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Bladder pain

Pain in the bladder is usually due to a specific problem like an infection or sometimes a stone, however sometimes there is no obvious explanation.


Where there is no obvious explanation and the pain persists, it is then referred to as Painful Bladder Syndrome. Usually this is felt as pain low down in the abdomen over the bladder and is associated with a frequent need to urinate to try to alleviate the discomfort. It can be exacerbated by certain foods or drinks and can be affected by other things such as constipation, cyclical hormone changes and sexual activity. This condition used to be referred to as Interstitial Cystitis and there are various theories as to why it might occur but no-one really knows for sure why some people develop it. It us more common in women but can affect men in 10% of cases.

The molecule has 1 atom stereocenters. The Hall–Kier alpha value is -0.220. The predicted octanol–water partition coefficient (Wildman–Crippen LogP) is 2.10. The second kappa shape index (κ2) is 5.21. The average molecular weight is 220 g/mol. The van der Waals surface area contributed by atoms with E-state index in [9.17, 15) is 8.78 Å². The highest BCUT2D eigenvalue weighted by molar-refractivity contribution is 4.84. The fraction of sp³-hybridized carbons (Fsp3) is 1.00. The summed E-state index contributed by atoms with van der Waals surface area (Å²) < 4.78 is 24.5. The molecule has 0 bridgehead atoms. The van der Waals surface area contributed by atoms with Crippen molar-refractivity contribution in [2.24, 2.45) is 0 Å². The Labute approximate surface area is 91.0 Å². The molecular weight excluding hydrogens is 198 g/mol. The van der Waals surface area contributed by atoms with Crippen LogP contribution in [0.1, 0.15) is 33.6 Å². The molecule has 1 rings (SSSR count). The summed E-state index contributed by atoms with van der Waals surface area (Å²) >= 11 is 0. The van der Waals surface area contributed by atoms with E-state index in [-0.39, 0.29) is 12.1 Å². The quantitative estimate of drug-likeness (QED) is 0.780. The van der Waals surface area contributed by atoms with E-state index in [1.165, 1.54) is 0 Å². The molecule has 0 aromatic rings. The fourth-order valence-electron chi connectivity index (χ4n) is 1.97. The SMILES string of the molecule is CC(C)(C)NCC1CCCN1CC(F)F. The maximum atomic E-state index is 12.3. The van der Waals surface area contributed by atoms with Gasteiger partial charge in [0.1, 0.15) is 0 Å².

The first thing a urologist will do is to exclude a specific cause for the pain usually by performing various tests and scans. They will normally need to examine the lining of the bladder with a telescope – a procedure known as a cystoscopy. If the bladder lining looks very inflamed or abnormal then a biopsy may be taken to examine under the microscope.


Treatment usually starts with medication eg. Cimetidine or amitriptyline. If this does not work than bladder instillation therapy may be used. There have been a wide variety of substances used to treat bladder pain including DMSO (RIMSO), heparin and, most commonly nowadays, Cystistat or Ialuril.

Danny Swallow

Martin Nuttall

Karan Wadhwa

Bill McAllister

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